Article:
The whole forest is open access so there is free rein to explore, tracing the old mines, the blue pool in a crevice and the long muddy meanders through the depths of the trees, but for our immediate purposes the path to look out for is an well-hidden turning to the left at a crosspaths towards the top of the next rise.
This path used to be a simple straight-up-and-straight-down job but someone decided the down was too severe, so it does the straight-up and then turns left, descends a bit, loops round to the right, descends some more and turns left back onto the original formation. Follow the path through the trees and across another path to the edge of the wood. A rather handsome prospect opens up showing the normal uncomfortable adjunct of the South Welsh Valleys – the industrial units down in the valley to the left, the wild pastures ahead and the distant view (on finer days than this) of the peaks of the Brecon Beacons.
Here used to be a brace of sculptures – a wooden bench carved into the shape of a fox, another (very large) timber fox sat on its haunches with its tail curled round its back legs looking out across the view, and a low wall with three windows in it, each containing a cast iron representation of a crow. They’re all long gone now. Instead there is a dragon, a little back from the viewpoint.
When tired with the view, turn left and follow the path roughly along the edge of the woods. After a couple of hundred yards the main path swings away to the left and a smaller path drops off alongside the fence to the right. Follow this smallerpath. It soon loses itself in the woods again but is easily followed as it drops sharply down the hill, eventually emerging onto a larger track descending around the flanks of the hill from left to right. (If followed to the left this larger track climbs back up to the plateau above Castell Coch and converges with the path that climbed up from the castle.)
Turn right and drop down to where the track turns sharply left over an old railway bridge. This is the Barry Railway’s extension to the Rhymney Valley, running high above the valley of the Taff after crossing river, two railways and the A470 by means of the demolished Walnut Tree Viaduct, and on its way to a junction with the former Rhymney Railway mainline at Penrhos. Now long-since closed, the formation is a footpath for almost exactly a mile northwards from here. Follow the path from the road down the side of the bridge to join the trackbed.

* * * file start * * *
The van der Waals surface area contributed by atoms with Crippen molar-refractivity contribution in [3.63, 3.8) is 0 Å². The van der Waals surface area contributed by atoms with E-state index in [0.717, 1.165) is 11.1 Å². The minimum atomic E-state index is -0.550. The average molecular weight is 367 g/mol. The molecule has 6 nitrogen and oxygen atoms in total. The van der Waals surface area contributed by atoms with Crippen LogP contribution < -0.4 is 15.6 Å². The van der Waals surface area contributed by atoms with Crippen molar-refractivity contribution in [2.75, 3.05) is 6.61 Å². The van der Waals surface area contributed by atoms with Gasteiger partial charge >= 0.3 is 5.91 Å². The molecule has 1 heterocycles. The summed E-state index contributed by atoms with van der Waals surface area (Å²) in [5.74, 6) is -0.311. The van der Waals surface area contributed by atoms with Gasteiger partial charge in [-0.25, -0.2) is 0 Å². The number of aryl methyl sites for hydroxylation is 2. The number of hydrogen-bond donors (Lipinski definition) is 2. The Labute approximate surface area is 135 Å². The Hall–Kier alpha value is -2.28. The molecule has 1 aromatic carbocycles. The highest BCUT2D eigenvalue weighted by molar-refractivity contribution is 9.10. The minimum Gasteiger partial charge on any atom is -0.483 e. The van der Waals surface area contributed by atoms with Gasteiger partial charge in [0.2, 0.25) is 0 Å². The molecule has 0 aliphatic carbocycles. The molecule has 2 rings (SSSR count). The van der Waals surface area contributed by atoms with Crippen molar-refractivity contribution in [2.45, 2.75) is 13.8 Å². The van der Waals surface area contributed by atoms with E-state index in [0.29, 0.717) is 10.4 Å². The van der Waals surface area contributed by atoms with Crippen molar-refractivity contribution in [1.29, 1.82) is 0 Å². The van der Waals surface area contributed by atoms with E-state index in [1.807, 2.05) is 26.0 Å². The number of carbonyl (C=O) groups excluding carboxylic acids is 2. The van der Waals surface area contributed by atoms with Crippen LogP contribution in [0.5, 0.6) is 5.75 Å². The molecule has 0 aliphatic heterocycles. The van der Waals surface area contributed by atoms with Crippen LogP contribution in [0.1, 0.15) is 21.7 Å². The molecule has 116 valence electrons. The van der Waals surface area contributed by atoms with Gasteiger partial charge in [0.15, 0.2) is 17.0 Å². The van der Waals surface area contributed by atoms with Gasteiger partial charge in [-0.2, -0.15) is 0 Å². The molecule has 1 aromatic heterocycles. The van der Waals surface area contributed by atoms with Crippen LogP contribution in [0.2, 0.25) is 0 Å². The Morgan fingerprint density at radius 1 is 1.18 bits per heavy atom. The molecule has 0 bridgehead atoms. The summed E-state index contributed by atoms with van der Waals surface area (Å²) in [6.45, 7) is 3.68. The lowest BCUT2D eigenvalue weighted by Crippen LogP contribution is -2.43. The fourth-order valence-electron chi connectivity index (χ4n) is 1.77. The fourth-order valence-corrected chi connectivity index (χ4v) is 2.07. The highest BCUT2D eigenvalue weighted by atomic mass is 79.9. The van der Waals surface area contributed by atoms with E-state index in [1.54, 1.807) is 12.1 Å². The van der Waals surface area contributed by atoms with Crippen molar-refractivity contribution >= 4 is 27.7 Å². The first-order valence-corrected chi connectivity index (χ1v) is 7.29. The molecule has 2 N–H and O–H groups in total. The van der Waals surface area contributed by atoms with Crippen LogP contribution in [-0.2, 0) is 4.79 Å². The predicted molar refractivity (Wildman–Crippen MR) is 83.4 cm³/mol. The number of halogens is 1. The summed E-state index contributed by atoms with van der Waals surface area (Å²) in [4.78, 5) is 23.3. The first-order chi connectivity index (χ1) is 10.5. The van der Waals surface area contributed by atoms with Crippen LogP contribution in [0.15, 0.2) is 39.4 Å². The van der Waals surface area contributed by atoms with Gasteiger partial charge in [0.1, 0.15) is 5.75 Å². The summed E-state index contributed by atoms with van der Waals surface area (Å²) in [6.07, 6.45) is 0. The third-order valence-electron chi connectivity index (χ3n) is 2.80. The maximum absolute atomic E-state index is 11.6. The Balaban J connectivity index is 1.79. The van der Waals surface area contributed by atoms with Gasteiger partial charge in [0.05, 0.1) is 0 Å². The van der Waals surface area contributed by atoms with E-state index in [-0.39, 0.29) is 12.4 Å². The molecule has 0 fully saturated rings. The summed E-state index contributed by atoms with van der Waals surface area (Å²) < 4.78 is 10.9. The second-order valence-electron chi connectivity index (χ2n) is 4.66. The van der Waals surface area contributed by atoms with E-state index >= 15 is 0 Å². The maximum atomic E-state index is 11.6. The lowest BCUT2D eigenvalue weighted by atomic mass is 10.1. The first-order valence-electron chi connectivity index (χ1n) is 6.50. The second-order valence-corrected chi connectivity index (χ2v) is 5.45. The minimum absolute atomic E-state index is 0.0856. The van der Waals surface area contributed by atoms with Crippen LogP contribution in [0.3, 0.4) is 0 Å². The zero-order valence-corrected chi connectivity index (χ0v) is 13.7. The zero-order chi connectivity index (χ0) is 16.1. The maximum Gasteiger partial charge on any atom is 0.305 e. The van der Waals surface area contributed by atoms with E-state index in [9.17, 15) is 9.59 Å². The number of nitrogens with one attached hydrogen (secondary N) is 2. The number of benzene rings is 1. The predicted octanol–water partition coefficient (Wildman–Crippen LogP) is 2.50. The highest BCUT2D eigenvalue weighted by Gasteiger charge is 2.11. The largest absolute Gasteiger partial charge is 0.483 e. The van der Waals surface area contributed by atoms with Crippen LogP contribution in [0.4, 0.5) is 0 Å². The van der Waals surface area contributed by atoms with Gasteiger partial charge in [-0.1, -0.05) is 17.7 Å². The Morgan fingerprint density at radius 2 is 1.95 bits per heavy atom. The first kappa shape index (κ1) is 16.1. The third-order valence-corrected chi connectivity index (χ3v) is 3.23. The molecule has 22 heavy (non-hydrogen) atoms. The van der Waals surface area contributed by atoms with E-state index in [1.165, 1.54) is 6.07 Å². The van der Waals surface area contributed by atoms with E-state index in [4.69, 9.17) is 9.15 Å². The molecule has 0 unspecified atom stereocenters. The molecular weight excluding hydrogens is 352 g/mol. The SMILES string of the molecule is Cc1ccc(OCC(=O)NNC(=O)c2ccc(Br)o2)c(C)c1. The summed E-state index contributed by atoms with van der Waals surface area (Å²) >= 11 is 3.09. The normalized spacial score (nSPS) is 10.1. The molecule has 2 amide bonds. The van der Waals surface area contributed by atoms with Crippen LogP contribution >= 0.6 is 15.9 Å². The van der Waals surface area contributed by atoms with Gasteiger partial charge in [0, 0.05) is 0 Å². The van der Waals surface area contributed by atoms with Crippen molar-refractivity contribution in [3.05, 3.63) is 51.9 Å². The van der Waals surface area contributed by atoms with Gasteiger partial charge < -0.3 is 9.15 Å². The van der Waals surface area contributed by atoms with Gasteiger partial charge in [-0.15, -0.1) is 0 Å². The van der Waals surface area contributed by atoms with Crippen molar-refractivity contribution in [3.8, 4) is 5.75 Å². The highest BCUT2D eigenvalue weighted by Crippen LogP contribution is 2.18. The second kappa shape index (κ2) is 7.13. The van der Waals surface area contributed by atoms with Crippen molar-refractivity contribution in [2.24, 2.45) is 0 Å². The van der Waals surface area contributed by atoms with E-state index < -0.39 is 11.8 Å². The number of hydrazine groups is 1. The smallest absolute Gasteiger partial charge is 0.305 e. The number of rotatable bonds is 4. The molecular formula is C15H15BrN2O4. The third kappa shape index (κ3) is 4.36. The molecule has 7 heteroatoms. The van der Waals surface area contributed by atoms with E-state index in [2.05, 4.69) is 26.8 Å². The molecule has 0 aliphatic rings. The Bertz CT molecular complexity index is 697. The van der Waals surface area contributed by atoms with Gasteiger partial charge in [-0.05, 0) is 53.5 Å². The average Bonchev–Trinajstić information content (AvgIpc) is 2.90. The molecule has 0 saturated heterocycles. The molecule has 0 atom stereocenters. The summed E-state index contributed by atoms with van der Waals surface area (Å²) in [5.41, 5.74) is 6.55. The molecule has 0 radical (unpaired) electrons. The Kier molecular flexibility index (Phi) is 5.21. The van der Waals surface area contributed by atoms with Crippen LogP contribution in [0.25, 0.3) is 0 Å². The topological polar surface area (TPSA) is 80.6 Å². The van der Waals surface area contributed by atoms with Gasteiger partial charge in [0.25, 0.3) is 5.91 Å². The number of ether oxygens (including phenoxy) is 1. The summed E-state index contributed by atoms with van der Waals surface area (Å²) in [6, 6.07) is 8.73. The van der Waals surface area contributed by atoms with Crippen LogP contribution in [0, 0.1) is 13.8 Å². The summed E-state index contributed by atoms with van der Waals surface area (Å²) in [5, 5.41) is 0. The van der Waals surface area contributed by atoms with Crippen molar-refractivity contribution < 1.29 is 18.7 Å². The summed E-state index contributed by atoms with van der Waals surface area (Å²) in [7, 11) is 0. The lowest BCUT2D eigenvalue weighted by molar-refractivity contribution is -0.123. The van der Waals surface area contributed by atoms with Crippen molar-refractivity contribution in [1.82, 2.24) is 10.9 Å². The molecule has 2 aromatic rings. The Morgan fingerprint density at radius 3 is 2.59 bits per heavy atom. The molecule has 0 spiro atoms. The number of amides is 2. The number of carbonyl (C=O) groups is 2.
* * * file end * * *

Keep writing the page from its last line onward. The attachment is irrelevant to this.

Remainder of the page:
It is possible to follow this line for the mile and then drop down the hillside to the similarly-closed Rhymney line before doubling back to Taffs Well, but for the shorter walk follow the Barry formation to the second underbridge and the junction below.
Turn right, drop down beside the former railway and pass under it, marvelling at the sheer hulk of the small arching structure.
Descend the path (marvelling at how much you climbed from Coryton with so little effort, given how much sheer descent is now involved) as it crosses a back lane and runs down beside a bubbling brook (Nant y Brynau). After a bit it emerges onto the wide tarmaced form of the Rhymney Railway’s alignment on the outside of a sweeping curve.
Turn left (the opposite way to that shown in the photo) and descend to the old railway cottages, beyond which a derelict semaphore signal, protecting the climb to Penrhos against ascending goods trains that never come, hides amongst the trees.
Beyond it is the old girder bridge carrying the former Rhymney line over the former Cardiff Railway (the formation here has been removed and replaced with an industrial unit); the larger bridge over the A470 also spans the former (re-purposed) alignment of the Glamorganshire Canal; a smaller stone arch lost in the bushes carries the old line over a path linking parts of a patch of (built-over) allotments that the railway cut in two; and then the bushes fall away to reveal Taffs Well station.
Taffs Well station continues to undergo a steady churn of change. There was a junction here until 1982, when the Rhymney line was closed to save the costs of renewing a signalbox at the Caerphilly end. The signal box at Taffs Well remained until it was replaced by Radyr signal box in one of Railtrack’s relatively few resignalling schemes. Road remodelling has cleared away evidence of the junction. A factory to the left of the line fell into dereliction and was cleared away in 2019 to make way for a new railway depot for the former Taff Vale Railway lines – ironically, and in a final guffaw for the TVR directors, taking away with it the Rhymney Railway’s single-road engine shed.
The station itself is a standard blank modern urban railway station – two platforms, long-standing footbridge, small but modern shelters, peak-time ticket hut and trees blanketing the former glories. Away to the south can be seen the surviving piers of the Walnut Tree Viaduct, while to the north a long straight (by TVR standards) carried the Pacer units away into the Valleys proper.